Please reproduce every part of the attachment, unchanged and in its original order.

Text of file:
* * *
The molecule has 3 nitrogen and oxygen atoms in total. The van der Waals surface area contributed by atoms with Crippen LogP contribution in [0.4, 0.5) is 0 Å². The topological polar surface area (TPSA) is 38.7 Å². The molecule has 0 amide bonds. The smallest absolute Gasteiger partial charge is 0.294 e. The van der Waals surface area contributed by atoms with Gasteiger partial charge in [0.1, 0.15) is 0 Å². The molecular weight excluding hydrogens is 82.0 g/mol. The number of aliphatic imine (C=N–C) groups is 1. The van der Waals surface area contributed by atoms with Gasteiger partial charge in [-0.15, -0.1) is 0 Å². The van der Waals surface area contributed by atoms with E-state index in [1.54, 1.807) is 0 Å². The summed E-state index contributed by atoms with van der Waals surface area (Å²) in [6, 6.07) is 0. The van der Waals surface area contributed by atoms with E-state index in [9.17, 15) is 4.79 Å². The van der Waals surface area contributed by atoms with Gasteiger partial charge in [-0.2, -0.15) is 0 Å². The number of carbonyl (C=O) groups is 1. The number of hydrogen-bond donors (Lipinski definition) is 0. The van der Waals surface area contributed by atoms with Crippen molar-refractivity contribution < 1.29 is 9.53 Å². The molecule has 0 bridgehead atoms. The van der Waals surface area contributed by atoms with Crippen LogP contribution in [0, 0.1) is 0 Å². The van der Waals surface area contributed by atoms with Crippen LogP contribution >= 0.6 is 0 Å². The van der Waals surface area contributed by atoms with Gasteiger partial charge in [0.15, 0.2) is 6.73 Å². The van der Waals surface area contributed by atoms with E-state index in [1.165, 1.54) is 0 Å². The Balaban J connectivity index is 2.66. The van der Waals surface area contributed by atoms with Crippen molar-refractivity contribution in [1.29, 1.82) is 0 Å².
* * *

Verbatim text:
The molecule has 3 nitrogen and oxygen atoms in total. The van der Waals surface area contributed by atoms with Crippen LogP contribution in [0.4, 0.5) is 0 Å². The topological polar surface area (TPSA) is 38.7 Å². The molecule has 0 amide bonds. The smallest absolute Gasteiger partial charge is 0.294 e. The van der Waals surface area contributed by atoms with Gasteiger partial charge in [0.1, 0.15) is 0 Å². The molecular weight excluding hydrogens is 82.0 g/mol. The number of aliphatic imine (C=N–C) groups is 1. The van der Waals surface area contributed by atoms with Gasteiger partial charge in [-0.15, -0.1) is 0 Å². The van der Waals surface area contributed by atoms with E-state index in [1.54, 1.807) is 0 Å². The summed E-state index contributed by atoms with van der Waals surface area (Å²) in [6, 6.07) is 0. The van der Waals surface area contributed by atoms with E-state index in [9.17, 15) is 4.79 Å². The van der Waals surface area contributed by atoms with Gasteiger partial charge in [-0.2, -0.15) is 0 Å². The number of carbonyl (C=O) groups is 1. The number of hydrogen-bond donors (Lipinski definition) is 0. The van der Waals surface area contributed by atoms with Crippen molar-refractivity contribution < 1.29 is 9.53 Å². The molecule has 0 bridgehead atoms. The van der Waals surface area contributed by atoms with Crippen LogP contribution in [0, 0.1) is 0 Å². The van der Waals surface area contributed by atoms with Crippen LogP contribution >= 0.6 is 0 Å². The van der Waals surface area contributed by atoms with Gasteiger partial charge in [0.15, 0.2) is 6.73 Å². The van der Waals surface area contributed by atoms with E-state index in [1.165, 1.54) is 0 Å². The Balaban J connectivity index is 2.66. The van der Waals surface area contributed by atoms with Crippen molar-refractivity contribution in [1.29, 1.82) is 0 Å².